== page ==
"This is the most significant overhaul of American policy towards Taiwan" since 1979, when Washington recognized Beijing while agreeing to maintain the island's self-defense capacity, assure senators Bob Menendez and Lindsey Graham, head of this initiative.
Their bill, passed by the Senate Foreign Affairs Committee, calls for nearly $4.5 billion in direct military aid to Taiwan over the next four years. It also demands that the US president impose sanctions on major Chinese financial institutions in response to any "escalation in hostile acts toward Taiwan".
- Significant reconciliation -
The "Taiwan Policy Act of 2022", as it is called, also plans to grant the island the status of "major non-NATO ally".
This vote in committee is only the first step in a long legislative process: the text must now be adopted in plenary session in the Senate, then in the House, before being promulgated by Joe Biden.
But it still marks a significant rapprochement between the United States and Taiwan, at a time when relations between Beijing and Washington are at their lowest in decades.
The White House is therefore navigating this file with great caution.
"We will continue to communicate directly with Congress on this text," White House spokeswoman Karine Jean-Pierre said evasively on Wednesday.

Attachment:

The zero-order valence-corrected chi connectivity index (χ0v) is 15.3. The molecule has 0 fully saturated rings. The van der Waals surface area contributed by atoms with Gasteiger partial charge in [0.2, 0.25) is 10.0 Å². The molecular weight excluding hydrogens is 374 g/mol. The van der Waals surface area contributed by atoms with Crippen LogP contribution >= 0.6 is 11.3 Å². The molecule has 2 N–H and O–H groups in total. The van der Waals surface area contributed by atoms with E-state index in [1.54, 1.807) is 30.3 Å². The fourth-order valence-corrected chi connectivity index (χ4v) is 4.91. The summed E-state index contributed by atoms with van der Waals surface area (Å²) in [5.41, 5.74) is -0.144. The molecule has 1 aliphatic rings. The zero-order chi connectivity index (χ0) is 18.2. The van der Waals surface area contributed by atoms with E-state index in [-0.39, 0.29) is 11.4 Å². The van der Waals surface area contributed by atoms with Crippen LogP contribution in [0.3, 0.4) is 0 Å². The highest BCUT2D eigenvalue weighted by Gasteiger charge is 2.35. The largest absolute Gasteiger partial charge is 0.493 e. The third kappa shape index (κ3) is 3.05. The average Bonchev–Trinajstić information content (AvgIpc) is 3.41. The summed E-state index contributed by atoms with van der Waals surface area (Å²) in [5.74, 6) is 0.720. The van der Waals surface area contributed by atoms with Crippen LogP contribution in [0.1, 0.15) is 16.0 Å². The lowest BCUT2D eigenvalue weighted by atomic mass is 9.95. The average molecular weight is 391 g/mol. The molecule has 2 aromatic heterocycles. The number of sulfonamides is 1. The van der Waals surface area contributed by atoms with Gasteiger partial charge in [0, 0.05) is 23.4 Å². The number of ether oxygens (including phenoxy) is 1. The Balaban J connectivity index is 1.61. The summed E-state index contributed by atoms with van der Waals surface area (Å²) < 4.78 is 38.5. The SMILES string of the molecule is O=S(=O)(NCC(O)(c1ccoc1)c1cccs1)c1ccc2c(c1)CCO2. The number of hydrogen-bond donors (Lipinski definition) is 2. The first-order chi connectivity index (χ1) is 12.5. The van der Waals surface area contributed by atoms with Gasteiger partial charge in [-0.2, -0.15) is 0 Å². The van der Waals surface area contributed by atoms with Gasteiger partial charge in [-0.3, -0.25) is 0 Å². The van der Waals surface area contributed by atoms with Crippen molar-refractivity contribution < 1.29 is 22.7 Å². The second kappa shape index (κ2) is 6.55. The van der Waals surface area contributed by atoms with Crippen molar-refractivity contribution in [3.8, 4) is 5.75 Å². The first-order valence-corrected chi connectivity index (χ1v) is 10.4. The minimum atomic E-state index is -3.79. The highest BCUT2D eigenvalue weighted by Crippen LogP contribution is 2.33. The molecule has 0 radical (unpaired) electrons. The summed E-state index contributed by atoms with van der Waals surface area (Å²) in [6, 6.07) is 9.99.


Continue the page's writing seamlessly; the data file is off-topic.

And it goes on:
Before assuring that the Biden administration “would continue to deepen its partnership with Taiwan with strong diplomatic, economic and military support”.
- Sale of weapons and visit of Pelosi -
The vote in Congress comes just days after Washington sold $1.1 billion in arms to Taiwan, and just over a month after a visit to Taiwan by House Speaker Nancy Pelosi, which had angered Beijing.
China then launched the most important military maneuvers in its history around the island.
Before the visit to Taiwan by Ms. Pelosi, number three in the United States and the most senior American official to visit the island in decades, Joe Biden's entourage had already quietly argued to China that she did not represent not administration policy, Congress being a separate branch of government.
China considers Taiwan, with a population of around 23 million, to be one of its provinces, which it has yet to successfully reunify with the rest of its territory since the end of the Chinese Civil War ( 1949). In seven decades, the communist army has never been able to conquer the island, which has remained under the control of the Republic of China - the regime that once ruled mainland China and now rules only Taiwan.